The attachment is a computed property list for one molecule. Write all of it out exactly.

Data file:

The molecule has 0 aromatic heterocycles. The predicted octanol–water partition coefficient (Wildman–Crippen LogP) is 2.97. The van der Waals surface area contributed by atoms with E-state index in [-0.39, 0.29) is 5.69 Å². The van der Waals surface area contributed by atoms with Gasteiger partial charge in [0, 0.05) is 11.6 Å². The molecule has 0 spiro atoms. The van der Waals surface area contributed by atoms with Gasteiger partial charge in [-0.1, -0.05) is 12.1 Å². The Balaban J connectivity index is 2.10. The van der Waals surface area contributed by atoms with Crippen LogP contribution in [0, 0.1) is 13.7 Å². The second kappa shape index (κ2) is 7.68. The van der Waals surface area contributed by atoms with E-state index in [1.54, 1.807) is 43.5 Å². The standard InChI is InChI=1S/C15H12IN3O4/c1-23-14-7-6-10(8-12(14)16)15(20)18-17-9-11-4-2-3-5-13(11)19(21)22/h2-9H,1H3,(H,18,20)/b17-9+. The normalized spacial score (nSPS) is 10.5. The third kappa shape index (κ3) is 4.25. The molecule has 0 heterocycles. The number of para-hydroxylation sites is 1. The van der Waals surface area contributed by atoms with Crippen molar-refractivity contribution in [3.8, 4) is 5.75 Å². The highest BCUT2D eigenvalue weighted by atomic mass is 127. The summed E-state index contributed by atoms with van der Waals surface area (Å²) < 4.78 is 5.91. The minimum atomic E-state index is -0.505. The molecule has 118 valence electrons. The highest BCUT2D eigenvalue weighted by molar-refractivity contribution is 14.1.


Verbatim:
The molecule has 0 aromatic heterocycles. The predicted octanol–water partition coefficient (Wildman–Crippen LogP) is 2.97. The van der Waals surface area contributed by atoms with E-state index in [-0.39, 0.29) is 5.69 Å². The van der Waals surface area contributed by atoms with Gasteiger partial charge in [0, 0.05) is 11.6 Å². The molecule has 0 spiro atoms. The van der Waals surface area contributed by atoms with Gasteiger partial charge in [-0.1, -0.05) is 12.1 Å². The Balaban J connectivity index is 2.10. The van der Waals surface area contributed by atoms with Crippen LogP contribution in [0, 0.1) is 13.7 Å². The second kappa shape index (κ2) is 7.68. The van der Waals surface area contributed by atoms with E-state index in [1.54, 1.807) is 43.5 Å². The standard InChI is InChI=1S/C15H12IN3O4/c1-23-14-7-6-10(8-12(14)16)15(20)18-17-9-11-4-2-3-5-13(11)19(21)22/h2-9H,1H3,(H,18,20)/b17-9+. The normalized spacial score (nSPS) is 10.5. The third kappa shape index (κ3) is 4.25. The molecule has 0 heterocycles. The number of para-hydroxylation sites is 1. The van der Waals surface area contributed by atoms with Crippen molar-refractivity contribution in [3.8, 4) is 5.75 Å². The highest BCUT2D eigenvalue weighted by atomic mass is 127. The summed E-state index contributed by atoms with van der Waals surface area (Å²) < 4.78 is 5.91. The minimum atomic E-state index is -0.505. The molecule has 118 valence electrons. The highest BCUT2D eigenvalue weighted by molar-refractivity contribution is 14.1.